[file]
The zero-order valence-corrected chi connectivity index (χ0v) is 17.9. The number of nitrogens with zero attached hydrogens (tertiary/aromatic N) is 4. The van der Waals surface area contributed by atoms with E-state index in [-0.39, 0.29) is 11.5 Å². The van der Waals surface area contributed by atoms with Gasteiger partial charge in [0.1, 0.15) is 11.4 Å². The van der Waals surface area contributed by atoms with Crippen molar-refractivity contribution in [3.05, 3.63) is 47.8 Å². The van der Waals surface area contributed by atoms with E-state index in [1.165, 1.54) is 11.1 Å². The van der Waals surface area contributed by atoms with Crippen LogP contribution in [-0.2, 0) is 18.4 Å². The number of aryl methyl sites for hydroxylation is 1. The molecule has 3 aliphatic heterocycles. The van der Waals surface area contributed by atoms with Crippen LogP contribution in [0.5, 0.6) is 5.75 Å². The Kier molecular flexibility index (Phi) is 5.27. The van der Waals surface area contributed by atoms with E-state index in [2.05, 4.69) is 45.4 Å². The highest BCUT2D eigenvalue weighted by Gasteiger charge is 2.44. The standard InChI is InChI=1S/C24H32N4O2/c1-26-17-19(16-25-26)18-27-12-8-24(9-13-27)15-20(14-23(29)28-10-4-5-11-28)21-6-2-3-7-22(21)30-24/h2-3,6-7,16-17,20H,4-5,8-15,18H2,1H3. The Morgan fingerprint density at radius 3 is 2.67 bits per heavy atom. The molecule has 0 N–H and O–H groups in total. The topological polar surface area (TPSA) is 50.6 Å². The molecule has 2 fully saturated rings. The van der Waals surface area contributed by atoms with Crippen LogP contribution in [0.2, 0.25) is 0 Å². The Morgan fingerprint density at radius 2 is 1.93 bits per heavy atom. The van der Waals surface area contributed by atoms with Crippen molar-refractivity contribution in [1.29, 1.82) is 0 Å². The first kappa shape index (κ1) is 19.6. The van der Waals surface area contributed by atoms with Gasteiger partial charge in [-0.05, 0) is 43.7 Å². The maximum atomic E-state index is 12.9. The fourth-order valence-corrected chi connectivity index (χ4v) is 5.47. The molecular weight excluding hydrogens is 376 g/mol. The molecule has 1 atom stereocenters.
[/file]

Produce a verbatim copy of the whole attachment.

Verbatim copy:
The zero-order valence-corrected chi connectivity index (χ0v) is 17.9. The number of nitrogens with zero attached hydrogens (tertiary/aromatic N) is 4. The van der Waals surface area contributed by atoms with E-state index in [-0.39, 0.29) is 11.5 Å². The van der Waals surface area contributed by atoms with Gasteiger partial charge in [0.1, 0.15) is 11.4 Å². The van der Waals surface area contributed by atoms with Crippen molar-refractivity contribution in [3.05, 3.63) is 47.8 Å². The van der Waals surface area contributed by atoms with E-state index in [1.165, 1.54) is 11.1 Å². The van der Waals surface area contributed by atoms with Crippen LogP contribution in [-0.2, 0) is 18.4 Å². The number of aryl methyl sites for hydroxylation is 1. The molecule has 3 aliphatic heterocycles. The van der Waals surface area contributed by atoms with Crippen LogP contribution in [0.5, 0.6) is 5.75 Å². The Kier molecular flexibility index (Phi) is 5.27. The van der Waals surface area contributed by atoms with E-state index in [2.05, 4.69) is 45.4 Å². The highest BCUT2D eigenvalue weighted by Gasteiger charge is 2.44. The standard InChI is InChI=1S/C24H32N4O2/c1-26-17-19(16-25-26)18-27-12-8-24(9-13-27)15-20(14-23(29)28-10-4-5-11-28)21-6-2-3-7-22(21)30-24/h2-3,6-7,16-17,20H,4-5,8-15,18H2,1H3. The Morgan fingerprint density at radius 3 is 2.67 bits per heavy atom. The molecule has 0 N–H and O–H groups in total. The topological polar surface area (TPSA) is 50.6 Å². The molecule has 2 fully saturated rings. The van der Waals surface area contributed by atoms with Crippen LogP contribution in [0.2, 0.25) is 0 Å². The Morgan fingerprint density at radius 2 is 1.93 bits per heavy atom. The van der Waals surface area contributed by atoms with Crippen molar-refractivity contribution in [1.29, 1.82) is 0 Å². The first kappa shape index (κ1) is 19.6. The van der Waals surface area contributed by atoms with Gasteiger partial charge in [-0.05, 0) is 43.7 Å². The maximum atomic E-state index is 12.9. The fourth-order valence-corrected chi connectivity index (χ4v) is 5.47. The molecular weight excluding hydrogens is 376 g/mol. The molecule has 1 atom stereocenters.